I generally choose a book in the following manner:stack of books

1)      Does it have an intriguing title? Minor considerations such as author and genre have an effect, but it has always been the title that gets me to pull a book off the shelf.

2)      How cool is the cover? The title can be nothing short of interdimensionally mind blowing, but if the cover is blah, or worse, looks unprofessional, back the book goes to the shelf.

3)      Does the blurb on the back make me want to start reading right then and there? Items one and two are what catch my eye, item three makes me pull out my wallet. In the blurb I expect to be told what is at stake for whom, where, and who doesn’t want the protagonist to succeed. Hardcovers without dust jackets don’t even get picked up.

I realize that most people choose books the same way I do. Some even dispense with step one and move right to the cover shot. I don’t understand how that works really because most books are displayed on shelves with only the spine showing and no one without x-ray vision can get a good look at the cover from that angle. Still, enough people insist say that’s how they do it that it must be so.


But what happens when the outside looks like a five star roller coaster and the inside reads like a twenty year old twin bed with a threadbare blanket and scratchy sheets? I’ve had this infuriating experience several times recently and it has moved me to write the following:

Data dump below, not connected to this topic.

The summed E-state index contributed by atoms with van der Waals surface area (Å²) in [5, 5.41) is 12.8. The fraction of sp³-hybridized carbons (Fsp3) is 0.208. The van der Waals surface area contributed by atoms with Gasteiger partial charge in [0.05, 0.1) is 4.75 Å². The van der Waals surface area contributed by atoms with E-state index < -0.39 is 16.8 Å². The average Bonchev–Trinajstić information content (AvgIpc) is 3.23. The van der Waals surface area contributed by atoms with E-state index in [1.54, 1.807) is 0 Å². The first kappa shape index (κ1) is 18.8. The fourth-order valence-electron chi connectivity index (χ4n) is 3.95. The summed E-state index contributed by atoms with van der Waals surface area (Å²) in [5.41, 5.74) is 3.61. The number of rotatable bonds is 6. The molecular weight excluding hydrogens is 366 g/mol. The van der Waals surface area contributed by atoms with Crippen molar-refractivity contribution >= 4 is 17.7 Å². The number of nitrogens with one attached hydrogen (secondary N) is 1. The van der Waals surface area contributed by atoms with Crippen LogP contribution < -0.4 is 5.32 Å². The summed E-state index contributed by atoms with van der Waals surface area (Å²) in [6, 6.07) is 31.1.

Don’t do it. Don’t promise something on the cover that you don’t deliver on the inside. There are a couple of authors that I will never read again because they lied to me. Worse yet, they sold me that lie under the guise of awesome entertainment.

This warning is especially apt for indie authors. Traditionally published authors usually have the reputation and backing to overcome one or two scratchy sheet books but an indie author has only her reputation. Ruin that and you are done. Word of mouth will pull out its samurai sword and hack you to bits before you can say, “get an editor.” Which brings me to my last point.

Use whatever means necessary to hone and polish your work to white dwarf brilliance BEFORE you publish. Putting your name on a book equals putting your reputation on the line, and when it comes right down to it, as authors our reputation is the only thing standing between us and the bargain bin.

So, what’s your favorite white dwarf polishing cloth?


4 thoughts on “Roller Coaster/White Dwarf Block

  1. I too am attracted to a fantastic cover, but I think I use covers more often to screen books I don’t want to read. There’s a certain look to bad romances I avoid. But covers can push a book to the top of my pile (Beautiful Ruins, Tell the Wolves I’m Home are two recent examples.)
    More and more I rely on Goodreads to help make my choices.


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